Numerous Andover students were surprised to receive an email on February 9 advertising the college counseling services from Ryan Xie, a self-proclaimed Yale University student and alumni of Phillips Exeter Academy (Exeter).
“As an Exeter alum and a current Yale student, I wanted to share some college admissions secrets. After spending 10,000 [dollars] on former Ivy League admissions officers, I created a course breaking down the most effective method for getting into top colleges, which dozens of students from prep schools have used,” wrote Xie in his email.
Four days later, the Office of Technology (OIT) sent out a schoolwide email explaining that they were investigating the situation. In the email, the OIT advised Andover students to avoid clicking on external links from unfamiliar email addresses.
“We are aware of the following email being sent to the majority of the student body over the weekend and are looking into the situation. As a reminder, please do not reply to any emails or click any links from unknown senders that you weren’t expecting to receive messages from,” wrote the OIT in an email to the Andover community.
James Del Rio ’25 received Xie’s email and explained that Andover students are often ideal recipients for emails regarding college admissions services. Xie personalized every email with the addressed Andover student’s name in the subject header and greeting.
“I knew it was someone advertising their own course, and they were trying to get some people, and Andover was a good option for him because [Andover] students can relate with Exeter students. So, if someone thinks about ‘Oh look, an Exeter student got into Yale, that means, if an Andover student did the exact same steps that he did, then [they] would also get in, because Andover and Exeter are kind of similar.’ It felt kind of uncomfortable seeing someone just send me a random email that I don’t know. And the way that he wrote it… trying to sell me something, made me feel uncomfortable,” said Del Rio.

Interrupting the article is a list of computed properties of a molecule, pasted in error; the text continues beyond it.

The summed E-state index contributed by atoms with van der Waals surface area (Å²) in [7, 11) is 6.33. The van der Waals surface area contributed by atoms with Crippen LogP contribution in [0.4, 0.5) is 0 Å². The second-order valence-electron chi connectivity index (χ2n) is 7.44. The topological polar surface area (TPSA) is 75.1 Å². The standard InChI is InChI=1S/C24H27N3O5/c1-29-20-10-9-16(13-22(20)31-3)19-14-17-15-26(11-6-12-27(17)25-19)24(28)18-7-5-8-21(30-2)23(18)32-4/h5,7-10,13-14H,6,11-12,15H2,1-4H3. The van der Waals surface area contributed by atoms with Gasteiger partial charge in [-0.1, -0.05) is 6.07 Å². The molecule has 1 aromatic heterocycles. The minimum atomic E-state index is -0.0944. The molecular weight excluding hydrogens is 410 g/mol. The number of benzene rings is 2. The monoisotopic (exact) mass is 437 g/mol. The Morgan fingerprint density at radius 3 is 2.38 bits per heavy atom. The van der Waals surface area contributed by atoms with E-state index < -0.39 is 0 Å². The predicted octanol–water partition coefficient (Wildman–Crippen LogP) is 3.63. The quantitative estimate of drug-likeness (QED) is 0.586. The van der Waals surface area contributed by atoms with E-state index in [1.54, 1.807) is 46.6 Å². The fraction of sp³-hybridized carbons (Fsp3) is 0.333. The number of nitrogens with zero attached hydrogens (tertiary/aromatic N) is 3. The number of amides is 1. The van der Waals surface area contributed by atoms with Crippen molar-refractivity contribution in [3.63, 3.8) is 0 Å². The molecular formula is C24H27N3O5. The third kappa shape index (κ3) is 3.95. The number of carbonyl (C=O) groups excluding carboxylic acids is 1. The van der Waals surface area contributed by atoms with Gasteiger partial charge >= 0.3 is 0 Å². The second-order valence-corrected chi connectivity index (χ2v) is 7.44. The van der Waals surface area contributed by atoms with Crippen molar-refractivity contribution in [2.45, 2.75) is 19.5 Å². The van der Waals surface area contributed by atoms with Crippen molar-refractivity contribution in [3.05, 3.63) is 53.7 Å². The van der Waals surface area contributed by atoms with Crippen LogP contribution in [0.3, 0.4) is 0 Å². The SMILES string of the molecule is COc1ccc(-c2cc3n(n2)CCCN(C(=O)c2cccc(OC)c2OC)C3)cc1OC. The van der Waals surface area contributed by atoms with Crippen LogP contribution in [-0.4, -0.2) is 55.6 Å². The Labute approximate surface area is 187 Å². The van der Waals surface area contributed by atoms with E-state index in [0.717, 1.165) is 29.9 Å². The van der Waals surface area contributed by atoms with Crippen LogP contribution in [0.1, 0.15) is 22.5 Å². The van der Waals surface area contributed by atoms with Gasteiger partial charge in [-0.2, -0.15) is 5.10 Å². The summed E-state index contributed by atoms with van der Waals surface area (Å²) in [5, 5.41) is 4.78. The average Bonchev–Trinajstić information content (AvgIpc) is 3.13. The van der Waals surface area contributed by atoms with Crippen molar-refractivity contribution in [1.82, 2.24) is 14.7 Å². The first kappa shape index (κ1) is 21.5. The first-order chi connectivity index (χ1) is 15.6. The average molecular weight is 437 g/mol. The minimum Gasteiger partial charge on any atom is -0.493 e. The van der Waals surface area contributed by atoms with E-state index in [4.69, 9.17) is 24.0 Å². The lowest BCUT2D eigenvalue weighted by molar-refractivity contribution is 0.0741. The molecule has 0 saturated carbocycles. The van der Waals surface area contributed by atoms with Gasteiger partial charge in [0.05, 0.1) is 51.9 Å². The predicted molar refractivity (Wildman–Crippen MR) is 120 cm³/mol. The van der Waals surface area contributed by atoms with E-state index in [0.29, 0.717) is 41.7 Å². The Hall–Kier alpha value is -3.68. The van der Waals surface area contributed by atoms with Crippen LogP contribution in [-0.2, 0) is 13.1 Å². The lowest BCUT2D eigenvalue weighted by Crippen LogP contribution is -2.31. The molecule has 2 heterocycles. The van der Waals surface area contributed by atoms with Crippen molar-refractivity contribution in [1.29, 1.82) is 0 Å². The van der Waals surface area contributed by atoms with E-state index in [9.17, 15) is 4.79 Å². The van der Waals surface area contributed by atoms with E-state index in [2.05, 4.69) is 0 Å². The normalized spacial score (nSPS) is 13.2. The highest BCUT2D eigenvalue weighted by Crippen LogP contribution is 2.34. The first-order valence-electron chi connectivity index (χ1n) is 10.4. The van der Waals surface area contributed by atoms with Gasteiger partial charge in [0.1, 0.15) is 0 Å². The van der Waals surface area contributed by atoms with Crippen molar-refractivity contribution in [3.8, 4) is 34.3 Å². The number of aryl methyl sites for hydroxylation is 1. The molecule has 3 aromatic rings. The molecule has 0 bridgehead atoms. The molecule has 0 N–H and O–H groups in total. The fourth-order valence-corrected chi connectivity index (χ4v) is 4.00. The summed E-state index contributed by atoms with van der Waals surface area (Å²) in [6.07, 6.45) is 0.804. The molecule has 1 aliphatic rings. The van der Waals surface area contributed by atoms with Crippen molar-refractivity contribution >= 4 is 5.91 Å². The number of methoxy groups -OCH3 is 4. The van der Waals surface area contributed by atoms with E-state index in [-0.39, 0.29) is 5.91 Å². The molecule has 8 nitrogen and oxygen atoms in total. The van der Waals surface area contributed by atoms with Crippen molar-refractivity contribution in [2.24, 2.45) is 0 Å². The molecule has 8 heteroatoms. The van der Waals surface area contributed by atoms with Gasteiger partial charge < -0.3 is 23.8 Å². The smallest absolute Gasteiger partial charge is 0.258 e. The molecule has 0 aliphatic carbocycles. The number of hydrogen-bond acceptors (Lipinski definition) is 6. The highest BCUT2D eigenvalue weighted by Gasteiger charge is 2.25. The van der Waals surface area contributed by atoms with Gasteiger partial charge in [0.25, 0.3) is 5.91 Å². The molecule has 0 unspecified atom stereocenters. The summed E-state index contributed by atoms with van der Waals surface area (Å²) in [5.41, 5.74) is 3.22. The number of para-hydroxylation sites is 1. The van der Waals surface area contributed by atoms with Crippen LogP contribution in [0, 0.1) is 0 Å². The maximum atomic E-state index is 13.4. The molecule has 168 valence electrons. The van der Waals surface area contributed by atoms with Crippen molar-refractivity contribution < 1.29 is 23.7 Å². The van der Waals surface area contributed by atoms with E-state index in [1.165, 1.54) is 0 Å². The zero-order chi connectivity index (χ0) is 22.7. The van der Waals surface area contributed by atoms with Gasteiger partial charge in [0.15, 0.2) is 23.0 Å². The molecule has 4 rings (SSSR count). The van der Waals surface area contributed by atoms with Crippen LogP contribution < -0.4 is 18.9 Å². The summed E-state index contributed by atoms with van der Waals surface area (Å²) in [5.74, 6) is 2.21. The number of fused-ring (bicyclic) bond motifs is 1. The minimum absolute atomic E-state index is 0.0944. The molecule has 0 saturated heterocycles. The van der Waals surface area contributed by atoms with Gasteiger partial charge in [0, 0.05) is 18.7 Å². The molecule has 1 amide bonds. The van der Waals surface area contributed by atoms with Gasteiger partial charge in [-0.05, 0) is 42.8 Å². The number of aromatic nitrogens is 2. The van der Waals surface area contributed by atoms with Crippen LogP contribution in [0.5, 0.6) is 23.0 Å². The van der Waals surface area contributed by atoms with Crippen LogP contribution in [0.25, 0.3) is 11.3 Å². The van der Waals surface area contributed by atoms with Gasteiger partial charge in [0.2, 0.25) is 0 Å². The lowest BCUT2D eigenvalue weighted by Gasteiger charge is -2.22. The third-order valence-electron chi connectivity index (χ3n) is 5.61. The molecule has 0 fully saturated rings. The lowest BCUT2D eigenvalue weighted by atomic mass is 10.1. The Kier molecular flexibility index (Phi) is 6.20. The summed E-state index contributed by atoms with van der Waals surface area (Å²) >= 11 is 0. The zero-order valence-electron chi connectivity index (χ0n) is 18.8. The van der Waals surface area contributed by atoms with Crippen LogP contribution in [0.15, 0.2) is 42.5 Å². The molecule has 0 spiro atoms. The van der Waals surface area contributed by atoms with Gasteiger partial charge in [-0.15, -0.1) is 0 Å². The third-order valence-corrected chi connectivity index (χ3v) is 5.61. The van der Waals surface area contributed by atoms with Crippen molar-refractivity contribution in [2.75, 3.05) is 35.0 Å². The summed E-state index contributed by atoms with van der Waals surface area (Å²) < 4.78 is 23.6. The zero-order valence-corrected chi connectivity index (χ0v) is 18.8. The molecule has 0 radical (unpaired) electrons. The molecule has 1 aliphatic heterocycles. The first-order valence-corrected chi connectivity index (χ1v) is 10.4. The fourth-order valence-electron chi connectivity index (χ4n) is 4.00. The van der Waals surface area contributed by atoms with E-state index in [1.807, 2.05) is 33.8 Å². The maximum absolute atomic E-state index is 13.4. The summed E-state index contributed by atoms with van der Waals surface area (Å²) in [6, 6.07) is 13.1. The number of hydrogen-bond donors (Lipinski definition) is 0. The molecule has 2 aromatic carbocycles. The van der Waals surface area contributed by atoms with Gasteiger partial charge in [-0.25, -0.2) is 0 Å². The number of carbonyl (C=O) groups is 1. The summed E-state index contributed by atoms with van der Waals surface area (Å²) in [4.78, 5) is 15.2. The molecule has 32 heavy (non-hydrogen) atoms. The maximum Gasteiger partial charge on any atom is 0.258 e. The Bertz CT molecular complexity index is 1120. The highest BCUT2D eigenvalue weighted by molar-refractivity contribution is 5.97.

Del Rio continued, pushing for alternate methods in addressing spam emails.
“[Andover] should be more aware about what emails students should receive, because…there’s nothing we can do about people who do stuff like this. If someone like this can do this, then anyone can just sell stuff, and any student might fall for it.” said Del Rio.
Sharing a similar sentiment to Del Rio, Zoey McCarthy ’24 did not trust the email sent by Xie..
“I wasn’t really sure [if the email was legitimate]. I thought that it could be, but I wasn’t going to look into it… It looked a little sketchy… so I didn’t watch the video or anything. I feel like Andover students, like Exeter students, are known for being pretty interested in college and Ivy League admissions, so he probably thought it was a good audience or demographic to target,” said McCarthy.
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